Firstly, an apology for the lack of recent updates. I've been away for a couple of weeks and with so much work going on at Minsmere I didn't ask anyone to write an update in my absence. Also a reminder that you can see more regular, brief updates on our Twitter and Facebook pages.
With spring rapidly approaching, there's been a distinctly Spanish feel to the birding for the last two weeks. It began on 23 February with the arrival of both a glossy ibis and a great white egret. Neither has been easy to spot, although the ibis remains today and the egret was last seen on Tuesday. The egret favoured pools on the North Levels and could be seen at times from Bittern Hide, Island Mere or, best of all, from the Whin Hill Watchpoint. The ibis has been feeding in fields beyond Island Mere, or on either side of the approach road near Eastbridge, but is usually only seen distantly when it flies.
Great white egret with greylag geese by Jon Evans
Both birds arrived on a period of southerly winds and warm weather that also saw the first avocets return to the Scrape. Numbers have fluctuated over the week or so, peaking at about 80. The reserve is beginning to sound more like spring with the raucous calls of black-headed gulls heard from the Scrape long before you reach the hides. A few Mediterranean gulls are beginning to return too, their black heads, white wing tips and cat like calls easy to pick out among their commoner cousins.
The evening gull roosts on the Scrape have been good places to look for some of our trickier to identify species, with up to six Caspian and five yellow-legged gulls present on most evenings. Also on the Scrape, there has been a small passage of dunlins, ruffs and black-tailed godwits, plus the odd sanderling, grey plover and spotted redshank. Duck numbers are beginning to decline, but include a few pintails still. An escaped Bahama pintail was reported today. Talking of escapes, Fiona the flamingo is now at RSPB Boyton Marshes, so she's still enjoying life in Suffolk.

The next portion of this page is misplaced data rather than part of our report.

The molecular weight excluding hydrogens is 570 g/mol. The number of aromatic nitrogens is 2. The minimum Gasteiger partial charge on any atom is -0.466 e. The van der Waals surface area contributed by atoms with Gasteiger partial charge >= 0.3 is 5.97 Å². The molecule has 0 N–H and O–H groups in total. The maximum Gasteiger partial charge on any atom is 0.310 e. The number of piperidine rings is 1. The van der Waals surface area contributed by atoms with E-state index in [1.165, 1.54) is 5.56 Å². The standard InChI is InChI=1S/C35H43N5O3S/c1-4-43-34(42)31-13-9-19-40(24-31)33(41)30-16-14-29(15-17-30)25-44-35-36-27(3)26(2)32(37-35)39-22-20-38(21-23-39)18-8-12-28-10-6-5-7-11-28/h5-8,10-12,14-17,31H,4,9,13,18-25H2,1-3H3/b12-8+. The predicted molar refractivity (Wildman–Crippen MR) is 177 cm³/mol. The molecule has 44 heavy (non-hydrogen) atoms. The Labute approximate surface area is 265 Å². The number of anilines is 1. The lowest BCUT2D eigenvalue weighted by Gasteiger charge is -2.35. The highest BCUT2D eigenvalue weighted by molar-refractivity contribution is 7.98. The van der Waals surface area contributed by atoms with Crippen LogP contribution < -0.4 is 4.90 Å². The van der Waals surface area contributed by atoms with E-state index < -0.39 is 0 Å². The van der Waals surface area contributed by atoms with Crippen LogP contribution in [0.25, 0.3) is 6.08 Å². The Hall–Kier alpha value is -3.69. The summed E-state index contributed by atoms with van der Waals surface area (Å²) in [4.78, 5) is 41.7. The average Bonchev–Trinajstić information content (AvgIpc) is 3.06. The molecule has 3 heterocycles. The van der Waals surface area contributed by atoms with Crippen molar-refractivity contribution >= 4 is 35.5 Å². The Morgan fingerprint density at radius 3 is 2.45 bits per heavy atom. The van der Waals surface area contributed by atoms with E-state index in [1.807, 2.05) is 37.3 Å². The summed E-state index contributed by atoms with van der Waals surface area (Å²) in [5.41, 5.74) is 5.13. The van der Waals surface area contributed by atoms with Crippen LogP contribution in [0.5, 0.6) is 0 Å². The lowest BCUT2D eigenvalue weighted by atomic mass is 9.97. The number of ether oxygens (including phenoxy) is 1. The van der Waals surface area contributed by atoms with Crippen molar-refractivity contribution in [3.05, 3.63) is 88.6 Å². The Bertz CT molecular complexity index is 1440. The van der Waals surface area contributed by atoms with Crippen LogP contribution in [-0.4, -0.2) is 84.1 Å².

The Bewick's and whooper swans have finally departed for the Arctic, but upto three smews remain, especially on Island Mere. Marsh harriers are busy displaying over the reedbeds, where flocks of bearded tits can still be seen, and bitterns continue to be seen daily. The first faint grunts have been heard this week, so hopefully they'll start booming in the next few days. A great crested grebe returned to Island Mere this week too. In the evenings, we have up to 10k starlings gathering over the west end of the reedbed before dropping into the reeds to roost. They're best watched from Whin Hill Watchpoint or Island Mere. The otters continue to show regularly, if less predictably, with an incredible report of six together at Bittern Hide this week!
Starling roost by Jon Evans
There are signs of spring everywhere. All the common resident birds are now in song, as are both woodlarks and Dartford warblers on the heaths. A pair of nuthatches near the car park entrance are very vocal, and great spotted woodpeckers are drumming. It's only a matter of time before the first sand martins and wheatears return. A red kite was seen today and several buzzards have been reported recently - probably a mix of wandering migrants and local birds. A few butterflies have been seen already, including brimstones, small tortoiseshells and peacocks, while I've already seen pipistrelle bats at dusk and heard reports of adders on the heath.
Dartford warbler by Ben Hall (rspb-images)
Finally, just as a quick update, we're hoping to move back into the main visitor centre in the last week of March, while the Discovery Centre and Wild Zone should be open just after Easter. Watch this space for more details.